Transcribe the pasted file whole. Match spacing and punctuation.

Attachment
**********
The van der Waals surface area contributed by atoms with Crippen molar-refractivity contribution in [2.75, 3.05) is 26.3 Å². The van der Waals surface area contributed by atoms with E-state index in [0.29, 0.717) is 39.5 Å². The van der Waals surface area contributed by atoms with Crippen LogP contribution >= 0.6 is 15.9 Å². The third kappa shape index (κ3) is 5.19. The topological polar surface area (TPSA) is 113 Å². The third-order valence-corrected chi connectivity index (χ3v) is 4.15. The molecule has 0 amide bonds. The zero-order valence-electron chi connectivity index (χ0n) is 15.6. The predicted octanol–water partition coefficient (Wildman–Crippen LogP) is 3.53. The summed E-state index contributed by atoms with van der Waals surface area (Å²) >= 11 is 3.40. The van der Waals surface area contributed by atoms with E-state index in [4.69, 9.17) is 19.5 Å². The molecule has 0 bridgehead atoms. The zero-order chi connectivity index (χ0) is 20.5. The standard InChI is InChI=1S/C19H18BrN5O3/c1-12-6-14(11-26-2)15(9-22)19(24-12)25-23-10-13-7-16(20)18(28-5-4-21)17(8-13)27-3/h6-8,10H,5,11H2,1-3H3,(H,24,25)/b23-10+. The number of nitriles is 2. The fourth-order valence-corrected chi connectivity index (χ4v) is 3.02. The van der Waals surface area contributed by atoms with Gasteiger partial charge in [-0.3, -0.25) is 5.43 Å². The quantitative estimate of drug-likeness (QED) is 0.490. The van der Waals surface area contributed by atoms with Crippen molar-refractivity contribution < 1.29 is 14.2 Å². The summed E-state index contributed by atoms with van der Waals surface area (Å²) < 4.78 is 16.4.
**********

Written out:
The van der Waals surface area contributed by atoms with Crippen molar-refractivity contribution in [2.75, 3.05) is 26.3 Å². The van der Waals surface area contributed by atoms with E-state index in [0.29, 0.717) is 39.5 Å². The van der Waals surface area contributed by atoms with Crippen LogP contribution >= 0.6 is 15.9 Å². The third kappa shape index (κ3) is 5.19. The topological polar surface area (TPSA) is 113 Å². The third-order valence-corrected chi connectivity index (χ3v) is 4.15. The molecule has 0 amide bonds. The zero-order valence-electron chi connectivity index (χ0n) is 15.6. The predicted octanol–water partition coefficient (Wildman–Crippen LogP) is 3.53. The summed E-state index contributed by atoms with van der Waals surface area (Å²) >= 11 is 3.40. The van der Waals surface area contributed by atoms with E-state index in [4.69, 9.17) is 19.5 Å². The molecule has 0 bridgehead atoms. The zero-order chi connectivity index (χ0) is 20.5. The standard InChI is InChI=1S/C19H18BrN5O3/c1-12-6-14(11-26-2)15(9-22)19(24-12)25-23-10-13-7-16(20)18(28-5-4-21)17(8-13)27-3/h6-8,10H,5,11H2,1-3H3,(H,24,25)/b23-10+. The number of nitriles is 2. The fourth-order valence-corrected chi connectivity index (χ4v) is 3.02. The van der Waals surface area contributed by atoms with Gasteiger partial charge in [-0.3, -0.25) is 5.43 Å². The quantitative estimate of drug-likeness (QED) is 0.490. The van der Waals surface area contributed by atoms with Crippen molar-refractivity contribution < 1.29 is 14.2 Å². The summed E-state index contributed by atoms with van der Waals surface area (Å²) < 4.78 is 16.4.